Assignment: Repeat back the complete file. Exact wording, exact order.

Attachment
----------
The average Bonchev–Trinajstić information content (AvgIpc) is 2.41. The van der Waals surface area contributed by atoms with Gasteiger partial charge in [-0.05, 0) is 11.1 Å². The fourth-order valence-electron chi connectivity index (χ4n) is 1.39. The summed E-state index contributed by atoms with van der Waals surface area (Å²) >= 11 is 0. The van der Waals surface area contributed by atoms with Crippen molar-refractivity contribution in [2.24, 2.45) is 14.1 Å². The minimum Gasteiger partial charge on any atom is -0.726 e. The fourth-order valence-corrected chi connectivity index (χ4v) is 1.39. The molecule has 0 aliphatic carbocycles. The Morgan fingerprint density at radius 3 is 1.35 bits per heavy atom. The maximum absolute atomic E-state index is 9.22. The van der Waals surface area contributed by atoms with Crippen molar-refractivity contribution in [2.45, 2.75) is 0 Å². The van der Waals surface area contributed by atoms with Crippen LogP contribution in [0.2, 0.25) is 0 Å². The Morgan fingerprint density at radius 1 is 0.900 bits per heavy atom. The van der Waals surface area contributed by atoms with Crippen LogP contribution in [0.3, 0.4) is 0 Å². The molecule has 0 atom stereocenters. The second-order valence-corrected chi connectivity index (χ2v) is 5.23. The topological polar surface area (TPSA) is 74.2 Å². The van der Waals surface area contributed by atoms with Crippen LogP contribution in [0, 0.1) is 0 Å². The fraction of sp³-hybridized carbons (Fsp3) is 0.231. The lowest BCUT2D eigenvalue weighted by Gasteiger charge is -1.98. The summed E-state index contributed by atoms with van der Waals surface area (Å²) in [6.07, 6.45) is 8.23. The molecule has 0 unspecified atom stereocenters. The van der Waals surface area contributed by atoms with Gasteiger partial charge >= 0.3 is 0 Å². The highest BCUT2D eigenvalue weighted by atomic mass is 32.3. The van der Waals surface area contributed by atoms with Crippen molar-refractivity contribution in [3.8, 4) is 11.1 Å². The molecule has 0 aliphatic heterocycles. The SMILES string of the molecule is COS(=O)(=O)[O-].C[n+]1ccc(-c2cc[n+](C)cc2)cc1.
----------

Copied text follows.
The average Bonchev–Trinajstić information content (AvgIpc) is 2.41. The van der Waals surface area contributed by atoms with Gasteiger partial charge in [-0.05, 0) is 11.1 Å². The fourth-order valence-electron chi connectivity index (χ4n) is 1.39. The summed E-state index contributed by atoms with van der Waals surface area (Å²) >= 11 is 0. The van der Waals surface area contributed by atoms with Crippen molar-refractivity contribution in [2.24, 2.45) is 14.1 Å². The minimum Gasteiger partial charge on any atom is -0.726 e. The fourth-order valence-corrected chi connectivity index (χ4v) is 1.39. The molecule has 0 aliphatic carbocycles. The Morgan fingerprint density at radius 3 is 1.35 bits per heavy atom. The maximum absolute atomic E-state index is 9.22. The van der Waals surface area contributed by atoms with Crippen molar-refractivity contribution in [2.45, 2.75) is 0 Å². The van der Waals surface area contributed by atoms with Crippen LogP contribution in [0.2, 0.25) is 0 Å². The Morgan fingerprint density at radius 1 is 0.900 bits per heavy atom. The van der Waals surface area contributed by atoms with Crippen LogP contribution in [0.3, 0.4) is 0 Å². The molecule has 0 atom stereocenters. The second-order valence-corrected chi connectivity index (χ2v) is 5.23. The topological polar surface area (TPSA) is 74.2 Å². The van der Waals surface area contributed by atoms with Crippen LogP contribution in [0, 0.1) is 0 Å². The fraction of sp³-hybridized carbons (Fsp3) is 0.231. The lowest BCUT2D eigenvalue weighted by Gasteiger charge is -1.98. The summed E-state index contributed by atoms with van der Waals surface area (Å²) in [6.07, 6.45) is 8.23. The molecule has 0 unspecified atom stereocenters. The van der Waals surface area contributed by atoms with Gasteiger partial charge >= 0.3 is 0 Å². The highest BCUT2D eigenvalue weighted by atomic mass is 32.3. The van der Waals surface area contributed by atoms with Crippen molar-refractivity contribution in [3.8, 4) is 11.1 Å². The molecule has 0 aliphatic heterocycles. The SMILES string of the molecule is COS(=O)(=O)[O-].C[n+]1ccc(-c2cc[n+](C)cc2)cc1.